Agriculture is widely considered to be a significant source of nonpoint-source pollution. One reason for this is that animal agricultural production, along with the rest of the nation’s economy, has gone through profound changes during the past several decades. Since 1972 – the year the Clean Water Act was enacted – the number of hog, cattle, poultry and dairy farms has decreased dramatically. For example, in 1972, there were approximately 750,000 hog farms in the United States. By 2001, there were only 80,000. Since the early 1900s, the poultry industry has transformed from a virtually house-by-house enterprise that fed immediate family and local markets to specialized hatchery and broiler operations that annually produce 72 billion eggs and 900 million birds for meat. While the number of operations has decreased significantly, the number of animals produced within these operations – both hog and poultry – has dramatically increased.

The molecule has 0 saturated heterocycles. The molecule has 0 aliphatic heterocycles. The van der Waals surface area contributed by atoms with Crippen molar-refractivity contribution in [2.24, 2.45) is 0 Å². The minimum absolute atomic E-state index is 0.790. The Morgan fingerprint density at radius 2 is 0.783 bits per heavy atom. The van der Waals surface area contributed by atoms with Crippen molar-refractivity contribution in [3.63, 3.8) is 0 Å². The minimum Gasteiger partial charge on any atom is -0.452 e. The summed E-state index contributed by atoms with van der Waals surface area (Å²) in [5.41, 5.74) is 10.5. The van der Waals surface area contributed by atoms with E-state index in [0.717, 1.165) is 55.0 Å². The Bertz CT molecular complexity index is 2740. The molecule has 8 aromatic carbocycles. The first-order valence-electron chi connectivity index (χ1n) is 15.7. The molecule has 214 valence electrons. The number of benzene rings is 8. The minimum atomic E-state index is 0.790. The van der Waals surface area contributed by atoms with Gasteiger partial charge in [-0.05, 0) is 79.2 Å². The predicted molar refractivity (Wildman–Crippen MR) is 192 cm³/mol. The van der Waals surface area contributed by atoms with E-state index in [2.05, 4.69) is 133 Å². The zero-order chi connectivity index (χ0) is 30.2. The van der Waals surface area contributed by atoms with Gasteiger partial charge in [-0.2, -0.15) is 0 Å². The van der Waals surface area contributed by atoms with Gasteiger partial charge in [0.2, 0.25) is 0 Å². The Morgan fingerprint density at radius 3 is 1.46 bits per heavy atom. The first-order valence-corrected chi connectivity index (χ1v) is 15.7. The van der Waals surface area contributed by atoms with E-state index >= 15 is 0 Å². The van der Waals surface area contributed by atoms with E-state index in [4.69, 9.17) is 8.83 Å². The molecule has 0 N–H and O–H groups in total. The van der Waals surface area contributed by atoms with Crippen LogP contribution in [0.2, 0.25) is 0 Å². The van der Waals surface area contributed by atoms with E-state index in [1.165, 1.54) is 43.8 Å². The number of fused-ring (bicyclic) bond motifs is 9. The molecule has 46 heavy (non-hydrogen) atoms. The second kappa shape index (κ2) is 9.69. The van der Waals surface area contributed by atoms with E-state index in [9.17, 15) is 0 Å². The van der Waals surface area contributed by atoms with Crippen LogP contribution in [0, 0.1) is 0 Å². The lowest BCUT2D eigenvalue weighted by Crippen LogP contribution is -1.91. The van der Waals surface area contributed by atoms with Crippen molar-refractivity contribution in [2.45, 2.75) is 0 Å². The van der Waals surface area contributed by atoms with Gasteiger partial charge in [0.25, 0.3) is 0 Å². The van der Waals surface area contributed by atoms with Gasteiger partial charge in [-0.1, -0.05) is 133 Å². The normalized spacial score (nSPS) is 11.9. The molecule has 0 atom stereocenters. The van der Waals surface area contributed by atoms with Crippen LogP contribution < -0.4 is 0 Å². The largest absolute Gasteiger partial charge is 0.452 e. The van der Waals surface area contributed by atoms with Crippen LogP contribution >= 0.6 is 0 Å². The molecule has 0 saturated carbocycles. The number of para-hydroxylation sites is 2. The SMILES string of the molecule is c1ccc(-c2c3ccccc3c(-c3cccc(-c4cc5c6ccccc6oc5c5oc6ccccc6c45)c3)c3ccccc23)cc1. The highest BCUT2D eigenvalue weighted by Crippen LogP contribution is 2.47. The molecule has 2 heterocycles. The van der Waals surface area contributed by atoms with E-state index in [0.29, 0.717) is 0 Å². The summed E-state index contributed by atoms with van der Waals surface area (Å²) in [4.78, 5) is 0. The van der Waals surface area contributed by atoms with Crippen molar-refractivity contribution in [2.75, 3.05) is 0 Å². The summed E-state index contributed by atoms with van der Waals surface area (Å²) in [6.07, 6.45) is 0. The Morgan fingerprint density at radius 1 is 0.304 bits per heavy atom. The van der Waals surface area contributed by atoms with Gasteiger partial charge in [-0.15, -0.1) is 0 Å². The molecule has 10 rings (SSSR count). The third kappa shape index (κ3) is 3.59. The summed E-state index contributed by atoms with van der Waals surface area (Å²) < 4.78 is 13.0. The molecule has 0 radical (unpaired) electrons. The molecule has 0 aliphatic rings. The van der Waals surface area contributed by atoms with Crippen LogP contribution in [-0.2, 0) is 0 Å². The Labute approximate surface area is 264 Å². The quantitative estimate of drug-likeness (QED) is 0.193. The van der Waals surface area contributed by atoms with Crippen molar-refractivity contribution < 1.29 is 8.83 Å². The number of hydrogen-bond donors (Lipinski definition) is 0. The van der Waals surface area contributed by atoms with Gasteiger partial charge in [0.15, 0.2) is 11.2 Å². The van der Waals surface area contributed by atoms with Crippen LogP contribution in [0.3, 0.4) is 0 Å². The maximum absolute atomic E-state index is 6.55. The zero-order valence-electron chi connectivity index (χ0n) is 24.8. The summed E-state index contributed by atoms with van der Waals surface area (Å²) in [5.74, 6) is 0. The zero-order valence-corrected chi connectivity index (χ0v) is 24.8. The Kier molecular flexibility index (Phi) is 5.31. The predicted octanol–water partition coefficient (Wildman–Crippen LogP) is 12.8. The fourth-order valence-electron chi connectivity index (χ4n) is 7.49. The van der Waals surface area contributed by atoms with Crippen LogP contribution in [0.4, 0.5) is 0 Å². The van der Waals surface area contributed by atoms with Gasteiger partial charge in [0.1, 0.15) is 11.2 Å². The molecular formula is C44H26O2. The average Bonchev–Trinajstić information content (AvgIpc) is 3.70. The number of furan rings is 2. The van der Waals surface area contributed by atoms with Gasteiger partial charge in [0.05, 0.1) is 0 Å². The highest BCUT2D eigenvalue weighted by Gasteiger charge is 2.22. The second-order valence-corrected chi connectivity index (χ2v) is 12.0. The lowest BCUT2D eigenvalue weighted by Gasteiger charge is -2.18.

“A consequence of these structural changes is that extraordinary amounts of animal waste are produced in geographically limited areas,” Dr Pittman said. “This waste must be disposed of or utilized somehow, and a traditional and common method is for producers to apply it to the land as fertilizer.”

Application of a large amount of waste, which contains nutrients nitrogen and phosphorus, in concentrated areas can lead to over-application, wherein the soil cannot process all nutrients. Precipitation then carries the excess waste into streams and lakes, where the nutrients can stimulate aquatic plant life, which can lead to depleted oxygen levels and inferior water quality, a process known as eutrophication.